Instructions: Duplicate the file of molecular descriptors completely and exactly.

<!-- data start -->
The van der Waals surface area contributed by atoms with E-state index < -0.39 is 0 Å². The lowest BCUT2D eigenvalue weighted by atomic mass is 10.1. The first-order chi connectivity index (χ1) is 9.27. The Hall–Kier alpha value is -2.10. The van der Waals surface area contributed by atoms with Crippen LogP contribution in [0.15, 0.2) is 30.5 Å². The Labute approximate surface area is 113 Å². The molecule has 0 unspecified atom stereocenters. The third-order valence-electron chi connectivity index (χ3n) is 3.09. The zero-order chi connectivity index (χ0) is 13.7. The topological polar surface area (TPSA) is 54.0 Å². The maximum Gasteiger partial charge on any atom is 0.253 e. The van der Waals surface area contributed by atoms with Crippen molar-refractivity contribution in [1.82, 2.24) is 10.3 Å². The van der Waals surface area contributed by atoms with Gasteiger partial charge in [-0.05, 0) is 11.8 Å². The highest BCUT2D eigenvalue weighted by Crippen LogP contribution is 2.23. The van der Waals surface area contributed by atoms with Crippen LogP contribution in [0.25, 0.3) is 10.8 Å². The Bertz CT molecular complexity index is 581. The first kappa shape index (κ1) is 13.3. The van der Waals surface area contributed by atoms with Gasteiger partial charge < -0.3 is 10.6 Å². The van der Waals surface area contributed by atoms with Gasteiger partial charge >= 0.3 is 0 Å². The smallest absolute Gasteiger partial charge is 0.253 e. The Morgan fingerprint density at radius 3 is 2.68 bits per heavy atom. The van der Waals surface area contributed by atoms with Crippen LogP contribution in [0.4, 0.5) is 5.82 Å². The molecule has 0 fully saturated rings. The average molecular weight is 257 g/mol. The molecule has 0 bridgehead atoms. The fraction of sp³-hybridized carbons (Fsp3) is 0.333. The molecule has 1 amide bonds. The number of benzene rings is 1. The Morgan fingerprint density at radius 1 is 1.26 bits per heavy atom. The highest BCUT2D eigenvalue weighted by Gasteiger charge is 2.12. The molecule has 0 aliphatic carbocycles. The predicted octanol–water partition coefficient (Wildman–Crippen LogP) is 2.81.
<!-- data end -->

The van der Waals surface area contributed by atoms with E-state index < -0.39 is 0 Å². The lowest BCUT2D eigenvalue weighted by atomic mass is 10.1. The first-order chi connectivity index (χ1) is 9.27. The Hall–Kier alpha value is -2.10. The van der Waals surface area contributed by atoms with Crippen LogP contribution in [0.15, 0.2) is 30.5 Å². The Labute approximate surface area is 113 Å². The molecule has 0 unspecified atom stereocenters. The third-order valence-electron chi connectivity index (χ3n) is 3.09. The zero-order chi connectivity index (χ0) is 13.7. The topological polar surface area (TPSA) is 54.0 Å². The maximum Gasteiger partial charge on any atom is 0.253 e. The van der Waals surface area contributed by atoms with Crippen molar-refractivity contribution in [1.82, 2.24) is 10.3 Å². The van der Waals surface area contributed by atoms with Gasteiger partial charge in [-0.05, 0) is 11.8 Å². The highest BCUT2D eigenvalue weighted by Crippen LogP contribution is 2.23. The van der Waals surface area contributed by atoms with Crippen LogP contribution in [0.25, 0.3) is 10.8 Å². The Bertz CT molecular complexity index is 581. The first kappa shape index (κ1) is 13.3. The van der Waals surface area contributed by atoms with Gasteiger partial charge < -0.3 is 10.6 Å². The van der Waals surface area contributed by atoms with Gasteiger partial charge >= 0.3 is 0 Å². The smallest absolute Gasteiger partial charge is 0.253 e. The Morgan fingerprint density at radius 3 is 2.68 bits per heavy atom. The van der Waals surface area contributed by atoms with Crippen LogP contribution in [0.4, 0.5) is 5.82 Å². The molecule has 0 fully saturated rings. The average molecular weight is 257 g/mol. The molecule has 0 bridgehead atoms. The fraction of sp³-hybridized carbons (Fsp3) is 0.333. The molecule has 1 amide bonds. The number of benzene rings is 1. The Morgan fingerprint density at radius 1 is 1.26 bits per heavy atom. The highest BCUT2D eigenvalue weighted by Gasteiger charge is 2.12. The molecule has 0 aliphatic carbocycles. The predicted octanol–water partition coefficient (Wildman–Crippen LogP) is 2.81.